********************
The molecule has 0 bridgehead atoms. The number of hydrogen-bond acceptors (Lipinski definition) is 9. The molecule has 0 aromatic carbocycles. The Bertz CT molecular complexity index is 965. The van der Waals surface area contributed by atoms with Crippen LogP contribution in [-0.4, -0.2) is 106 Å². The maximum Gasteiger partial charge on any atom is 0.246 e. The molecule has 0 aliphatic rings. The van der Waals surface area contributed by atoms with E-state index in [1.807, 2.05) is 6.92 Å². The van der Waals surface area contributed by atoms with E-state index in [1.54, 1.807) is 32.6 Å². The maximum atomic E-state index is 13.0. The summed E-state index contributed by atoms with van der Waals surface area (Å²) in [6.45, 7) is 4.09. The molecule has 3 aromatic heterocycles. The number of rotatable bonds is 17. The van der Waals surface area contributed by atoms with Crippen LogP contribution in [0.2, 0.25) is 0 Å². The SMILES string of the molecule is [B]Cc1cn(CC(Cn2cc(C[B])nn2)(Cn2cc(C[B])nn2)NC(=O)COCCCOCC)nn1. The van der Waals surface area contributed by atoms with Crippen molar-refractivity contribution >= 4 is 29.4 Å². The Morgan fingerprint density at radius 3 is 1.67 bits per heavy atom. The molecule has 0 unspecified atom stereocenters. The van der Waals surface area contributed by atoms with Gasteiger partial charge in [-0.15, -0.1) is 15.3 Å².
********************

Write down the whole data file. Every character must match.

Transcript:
The molecule has 0 bridgehead atoms. The number of hydrogen-bond acceptors (Lipinski definition) is 9. The molecule has 0 aromatic carbocycles. The Bertz CT molecular complexity index is 965. The van der Waals surface area contributed by atoms with Crippen LogP contribution in [-0.4, -0.2) is 106 Å². The maximum Gasteiger partial charge on any atom is 0.246 e. The molecule has 0 aliphatic rings. The van der Waals surface area contributed by atoms with E-state index in [1.807, 2.05) is 6.92 Å². The van der Waals surface area contributed by atoms with E-state index in [1.54, 1.807) is 32.6 Å². The maximum atomic E-state index is 13.0. The summed E-state index contributed by atoms with van der Waals surface area (Å²) in [6.45, 7) is 4.09. The molecule has 3 aromatic heterocycles. The number of rotatable bonds is 17. The van der Waals surface area contributed by atoms with Crippen LogP contribution in [0.2, 0.25) is 0 Å². The SMILES string of the molecule is [B]Cc1cn(CC(Cn2cc(C[B])nn2)(Cn2cc(C[B])nn2)NC(=O)COCCCOCC)nn1. The van der Waals surface area contributed by atoms with Crippen molar-refractivity contribution >= 4 is 29.4 Å². The Morgan fingerprint density at radius 3 is 1.67 bits per heavy atom. The molecule has 0 unspecified atom stereocenters. The van der Waals surface area contributed by atoms with Gasteiger partial charge in [-0.15, -0.1) is 15.3 Å².